Large majorities in all three countries said in a fall 2020 Pew Research Center survey that the U.S. system needs either major changes or to be completely reformed. The view was especially common in Germany, where 55% said major changes are necessary and an additional 18% said the system should be completely reformed. The share of people who said major changes to the U.S. system are necessary was slightly lower in France (45%) and the UK (40%).
Few people in the three nations said no changes to the U.S. system are needed.Read More →
Social media activity by members of Congress changed in notable ways following the Jan. 6 rioting at the U.S. Capitol by supporters of President Donald Trump, according to a new Pew Research Center analysis of lawmakers’ Facebook and Twitter posts in the days after the breach.
Below is a closer look at how members’ posts – as well as their followers’ reactions to those posts – changed between Jan. 6 and Jan. 10, 2021. The analysis is part of a larger body of research that the Center has conducted in recent years into the way members of Congress use social media. This analysis is based on public posts from lawmakers’ official, campaign and personal accounts, and includes freshman members of the 117th Congress unless otherwise noted.Read More →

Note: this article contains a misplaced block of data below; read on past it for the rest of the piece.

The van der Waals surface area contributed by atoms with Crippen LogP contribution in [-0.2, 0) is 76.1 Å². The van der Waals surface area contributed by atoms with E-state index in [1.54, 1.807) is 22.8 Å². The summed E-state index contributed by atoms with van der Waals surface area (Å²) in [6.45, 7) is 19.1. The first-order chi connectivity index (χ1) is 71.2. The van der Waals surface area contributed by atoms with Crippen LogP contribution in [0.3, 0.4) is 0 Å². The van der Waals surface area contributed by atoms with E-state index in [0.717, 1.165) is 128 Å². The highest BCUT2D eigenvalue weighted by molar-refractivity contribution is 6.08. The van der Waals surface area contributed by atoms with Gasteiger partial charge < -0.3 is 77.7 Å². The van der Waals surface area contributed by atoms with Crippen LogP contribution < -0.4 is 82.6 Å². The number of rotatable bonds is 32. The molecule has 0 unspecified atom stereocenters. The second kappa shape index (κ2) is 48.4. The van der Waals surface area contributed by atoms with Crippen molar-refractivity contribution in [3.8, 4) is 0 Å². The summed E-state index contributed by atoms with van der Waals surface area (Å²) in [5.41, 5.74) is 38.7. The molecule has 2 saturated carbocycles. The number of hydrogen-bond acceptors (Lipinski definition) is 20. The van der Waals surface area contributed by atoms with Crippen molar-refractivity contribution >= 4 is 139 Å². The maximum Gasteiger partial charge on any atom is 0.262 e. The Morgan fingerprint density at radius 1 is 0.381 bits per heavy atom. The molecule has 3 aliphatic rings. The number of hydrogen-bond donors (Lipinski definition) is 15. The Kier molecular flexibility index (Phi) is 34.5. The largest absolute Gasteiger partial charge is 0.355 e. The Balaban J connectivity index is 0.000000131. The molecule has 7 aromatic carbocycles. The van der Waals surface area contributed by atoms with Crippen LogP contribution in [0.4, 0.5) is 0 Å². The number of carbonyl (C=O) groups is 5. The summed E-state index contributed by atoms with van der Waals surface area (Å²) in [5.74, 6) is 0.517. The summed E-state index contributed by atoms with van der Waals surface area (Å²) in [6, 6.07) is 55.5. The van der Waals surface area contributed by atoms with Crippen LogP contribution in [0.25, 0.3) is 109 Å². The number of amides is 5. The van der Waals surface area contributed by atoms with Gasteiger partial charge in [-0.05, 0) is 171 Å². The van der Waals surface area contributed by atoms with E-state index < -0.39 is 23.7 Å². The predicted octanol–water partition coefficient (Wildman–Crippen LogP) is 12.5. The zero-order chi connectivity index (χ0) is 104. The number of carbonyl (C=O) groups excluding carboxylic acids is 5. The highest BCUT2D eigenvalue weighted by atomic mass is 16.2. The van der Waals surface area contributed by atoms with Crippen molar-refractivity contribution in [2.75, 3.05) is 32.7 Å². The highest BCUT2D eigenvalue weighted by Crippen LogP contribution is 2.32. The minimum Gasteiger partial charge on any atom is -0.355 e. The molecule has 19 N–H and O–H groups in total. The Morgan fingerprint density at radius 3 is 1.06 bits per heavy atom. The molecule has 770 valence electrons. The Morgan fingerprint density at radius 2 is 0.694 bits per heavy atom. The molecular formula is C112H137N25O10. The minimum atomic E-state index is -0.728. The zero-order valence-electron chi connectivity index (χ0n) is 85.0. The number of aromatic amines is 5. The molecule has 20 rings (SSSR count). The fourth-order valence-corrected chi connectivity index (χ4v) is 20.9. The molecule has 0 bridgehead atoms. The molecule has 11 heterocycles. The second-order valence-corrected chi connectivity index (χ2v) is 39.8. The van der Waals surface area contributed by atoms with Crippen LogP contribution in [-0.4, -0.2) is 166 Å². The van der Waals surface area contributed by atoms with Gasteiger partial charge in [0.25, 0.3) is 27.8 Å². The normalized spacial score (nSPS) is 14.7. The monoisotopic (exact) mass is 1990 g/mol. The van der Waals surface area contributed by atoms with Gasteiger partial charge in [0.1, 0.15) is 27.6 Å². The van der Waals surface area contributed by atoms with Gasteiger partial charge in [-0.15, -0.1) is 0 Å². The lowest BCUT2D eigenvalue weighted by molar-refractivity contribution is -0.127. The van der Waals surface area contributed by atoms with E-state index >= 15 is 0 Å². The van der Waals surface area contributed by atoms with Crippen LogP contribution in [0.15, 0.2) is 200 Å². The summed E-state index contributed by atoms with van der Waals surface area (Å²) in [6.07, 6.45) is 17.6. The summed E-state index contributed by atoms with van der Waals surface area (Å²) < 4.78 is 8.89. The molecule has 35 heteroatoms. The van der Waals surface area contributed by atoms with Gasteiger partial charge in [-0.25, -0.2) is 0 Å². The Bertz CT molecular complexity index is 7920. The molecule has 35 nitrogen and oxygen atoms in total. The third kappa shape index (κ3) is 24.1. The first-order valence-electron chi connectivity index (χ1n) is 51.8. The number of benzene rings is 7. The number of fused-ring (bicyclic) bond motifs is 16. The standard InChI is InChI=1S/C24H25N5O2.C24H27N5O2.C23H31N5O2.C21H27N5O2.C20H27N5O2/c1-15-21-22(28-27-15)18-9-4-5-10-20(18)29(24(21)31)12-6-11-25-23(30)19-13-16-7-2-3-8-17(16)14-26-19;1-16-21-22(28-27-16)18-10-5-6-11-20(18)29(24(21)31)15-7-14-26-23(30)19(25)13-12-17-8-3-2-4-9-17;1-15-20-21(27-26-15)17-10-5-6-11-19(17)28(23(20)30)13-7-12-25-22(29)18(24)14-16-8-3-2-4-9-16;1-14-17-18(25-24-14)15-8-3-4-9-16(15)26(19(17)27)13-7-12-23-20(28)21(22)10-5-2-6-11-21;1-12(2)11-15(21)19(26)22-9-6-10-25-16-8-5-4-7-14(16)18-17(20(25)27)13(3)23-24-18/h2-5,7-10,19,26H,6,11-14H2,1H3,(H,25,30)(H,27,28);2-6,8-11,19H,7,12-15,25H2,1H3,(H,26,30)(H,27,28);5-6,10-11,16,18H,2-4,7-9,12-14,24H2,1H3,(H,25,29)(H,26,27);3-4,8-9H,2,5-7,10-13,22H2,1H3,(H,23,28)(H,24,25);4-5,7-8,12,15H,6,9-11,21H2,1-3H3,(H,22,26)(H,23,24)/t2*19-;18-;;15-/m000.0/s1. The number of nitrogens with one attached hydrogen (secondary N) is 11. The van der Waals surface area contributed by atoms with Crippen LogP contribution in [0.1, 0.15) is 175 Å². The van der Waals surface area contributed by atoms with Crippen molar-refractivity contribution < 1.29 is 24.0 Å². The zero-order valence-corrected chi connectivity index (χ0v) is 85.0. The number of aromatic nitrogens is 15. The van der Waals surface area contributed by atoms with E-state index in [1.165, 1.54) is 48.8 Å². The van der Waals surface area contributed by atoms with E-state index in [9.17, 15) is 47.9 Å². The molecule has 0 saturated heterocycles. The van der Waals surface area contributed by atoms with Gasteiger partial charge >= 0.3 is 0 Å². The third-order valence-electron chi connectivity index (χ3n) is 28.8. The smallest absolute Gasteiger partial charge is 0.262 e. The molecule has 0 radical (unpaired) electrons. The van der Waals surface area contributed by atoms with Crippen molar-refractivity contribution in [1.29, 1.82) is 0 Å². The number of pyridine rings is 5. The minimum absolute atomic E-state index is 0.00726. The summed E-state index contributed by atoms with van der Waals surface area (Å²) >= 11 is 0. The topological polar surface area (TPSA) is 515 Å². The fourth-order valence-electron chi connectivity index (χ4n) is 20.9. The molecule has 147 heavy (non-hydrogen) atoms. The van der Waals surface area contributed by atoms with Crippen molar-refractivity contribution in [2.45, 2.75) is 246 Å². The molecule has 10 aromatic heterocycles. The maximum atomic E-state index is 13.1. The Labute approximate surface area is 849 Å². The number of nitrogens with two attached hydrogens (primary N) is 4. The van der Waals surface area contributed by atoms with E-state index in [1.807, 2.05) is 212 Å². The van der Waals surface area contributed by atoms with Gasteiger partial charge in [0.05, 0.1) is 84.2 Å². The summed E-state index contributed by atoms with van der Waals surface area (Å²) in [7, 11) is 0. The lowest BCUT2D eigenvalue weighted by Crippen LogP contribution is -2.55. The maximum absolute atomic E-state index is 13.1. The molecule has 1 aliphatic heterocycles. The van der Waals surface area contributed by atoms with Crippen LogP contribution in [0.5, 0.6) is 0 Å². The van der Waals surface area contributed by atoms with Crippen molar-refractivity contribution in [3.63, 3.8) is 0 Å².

Women make up just over a quarter of all members of the 117th Congress – the highest percentage in U.S. history and a considerable increase from where things stood even a decade ago.
Counting both the House of Representatives and the Senate, 144 of 539 seats – or 27% – are held by women. That represents a 50% increase from the 96 women who were serving in the 112th Congress a decade ago, though it remains far below the female share of the overall U.S. population. A record 120 women are serving in the newly elected House, accounting for 27% of the total. In the Senate, women hold 24 of 100 seats, one fewer than the record number of seats they held in the last Congress.
This analysis counts voting as well as nonvoting members of Congress. Figures for the 117th Congress exclude two House seats that were vacant as of early January. It also excludes Sens. Kamala Harris, who is expected to resign her seat ahead of her inauguration as vice president on Jan. 20, and Kelly Loeffler, who lost a runoff election in Georgia earlier this month. Both are set to be replaced by men.Read More →
As a mob of President Donald Trump’s supporters rampaged through the U.S. Capitol on Jan. 6, many Americans were filled with shock, horror and anguish.
Their responses to the Capitol riot were, in many cases, raw and emotional, according to a Pew Research Center analysis of open-ended survey responses collected from Jan. 8 to 12.